The Skripal case created a near-perfect occasion for the Trump administration’s announcement of a new set of sanctions. These cover the 13 people and three organizations that the Mueller investigation indicted a few weeks ago, so it is quite neat in that little or nothing, apart from their value as “perception management,” will come of either the indictments or the sanctions. Ditto the Mnuchin account of cyberattacks on American infrastructure. But there is more of this coming.
Kim has disarmed Washington on the public performance side. And he has done so in other ways closer to the ground. He has made no objection to the continuation of U.S.– and U.N.–imposed sanctions during negotiations. He has not insisted that the U.S. and South Korea suspend joint military exercises off the Korean coast as a precondition of talks. And he has identified — so far as I know, for the first time — denuclearization of the peninsula as the goal of negotiations.
Iran’s missile program is essential to its defense, especially in view of the Israelis’ incessant belligerence and indifference to international law. It has been governed by numerous Security Council resolutions, the most recent of which, UNSC 2231, was signed shortly after the nuclear accord was made final. Barack Obama’s UN envoy, Samantha Power, soon set about arguing that Iran was in violation of 2231, the language of which was negotiated with extreme precision over many days.
Muck Rack makes it simple to find people, tweets, or articles that mention any name, keyword, company, hashtag etc. We've compiled this guide to help you make the most of your search.
Selecting a term
Start searching tweets, articles from media outlets, articles mentioned in tweets, journalists'
names, titles and bios with some suggested searches:
Companies or Topics (e.g. iPhone, Microsoft)
Phrases (e.g. "cloud computing") — use quotes to keep the terms together
Twitter handles (e.g. @username) — returns those who have mentioned or replied to
Names (e.g. "David Pogue")
Hashtags (e.g. #sxsw, #london2012)
Bio details (e.g. vegan, Olympics, father)
Muck Rack's Advanced Search allows for many boolean operators.
Find results that mention multiple specified terms, use AND or
+. For example, ensure each result contains both Elon Musk and Mark Zuckerberg by
searching Musk AND Zuckerberg or Musk + Zuckerberg.
Use the operators OR or , to broaden your search when you'd like either of
multiple terms to appear in results. (This is the default behavior of our search when no operators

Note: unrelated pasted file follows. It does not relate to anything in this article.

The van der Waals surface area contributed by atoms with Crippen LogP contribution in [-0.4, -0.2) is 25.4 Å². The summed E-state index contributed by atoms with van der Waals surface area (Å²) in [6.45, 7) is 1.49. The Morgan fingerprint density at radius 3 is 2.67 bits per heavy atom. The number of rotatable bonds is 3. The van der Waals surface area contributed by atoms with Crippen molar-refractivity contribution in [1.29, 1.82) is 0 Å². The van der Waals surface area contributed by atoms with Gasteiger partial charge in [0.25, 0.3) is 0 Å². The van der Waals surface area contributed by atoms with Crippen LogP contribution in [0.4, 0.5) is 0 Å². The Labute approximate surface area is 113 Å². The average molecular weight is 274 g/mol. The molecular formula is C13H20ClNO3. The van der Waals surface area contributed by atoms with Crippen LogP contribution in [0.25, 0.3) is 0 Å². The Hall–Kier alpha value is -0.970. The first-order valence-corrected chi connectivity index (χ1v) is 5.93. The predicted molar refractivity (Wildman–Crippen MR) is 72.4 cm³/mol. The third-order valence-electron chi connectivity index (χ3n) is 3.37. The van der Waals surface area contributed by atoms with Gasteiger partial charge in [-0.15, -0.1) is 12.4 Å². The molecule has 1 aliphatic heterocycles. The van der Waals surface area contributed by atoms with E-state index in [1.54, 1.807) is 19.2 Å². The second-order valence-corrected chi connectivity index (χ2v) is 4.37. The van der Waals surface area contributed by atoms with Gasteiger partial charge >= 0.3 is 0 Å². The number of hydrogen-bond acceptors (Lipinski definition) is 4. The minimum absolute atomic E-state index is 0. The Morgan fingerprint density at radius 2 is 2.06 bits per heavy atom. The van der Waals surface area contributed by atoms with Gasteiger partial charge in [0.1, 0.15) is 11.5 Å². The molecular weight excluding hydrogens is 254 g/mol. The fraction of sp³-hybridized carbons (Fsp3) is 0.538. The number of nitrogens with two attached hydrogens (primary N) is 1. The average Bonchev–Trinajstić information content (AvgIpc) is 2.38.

are used). For example, results will contain either cake or cookie by searching cake OR cookie or cake,cookie
Use NOT or - to subtract results from your search. For
example, searching Disney will yield results about the Walt Disney Company as well as Walt Disney
World Resort. To exclude mentions of Disney World, search for Disney -World or Disney
When using one of these operators with a phrase, enclose it in quotation marks. For example, you can
find results about smartphones excluding Apple's iPhone 4S by searching smartphone -"iPhone
Exact case matching or punctuation
If you're searching for a brand name or keyword that relies on specific punctuation marks or capitalization, you can
find results that match your exact query by adding matchcase: before the keyword you're searching for, like matchcase:E*TRADE .
Use parentheses to separate multiple
boolean phrases. For example, to find journalists talking about having fun in Disney World or
Disneyland, search for ("disney world" OR disneyland) AND fun.
An asterisk can be used to search for any variation of a root word truncated by the asterisk. For example, searching for admin* will return results for administrator, administration, administer, administered, etc.
A near operator is an AND operator where you can control the distance between the words. You can vary the distance the near operation uses by adding a forward slash and number (between 0-99) such as strawberries NEAR/10 "whipped cream", which means the strawberries must exist within 10 words of "whipped cream".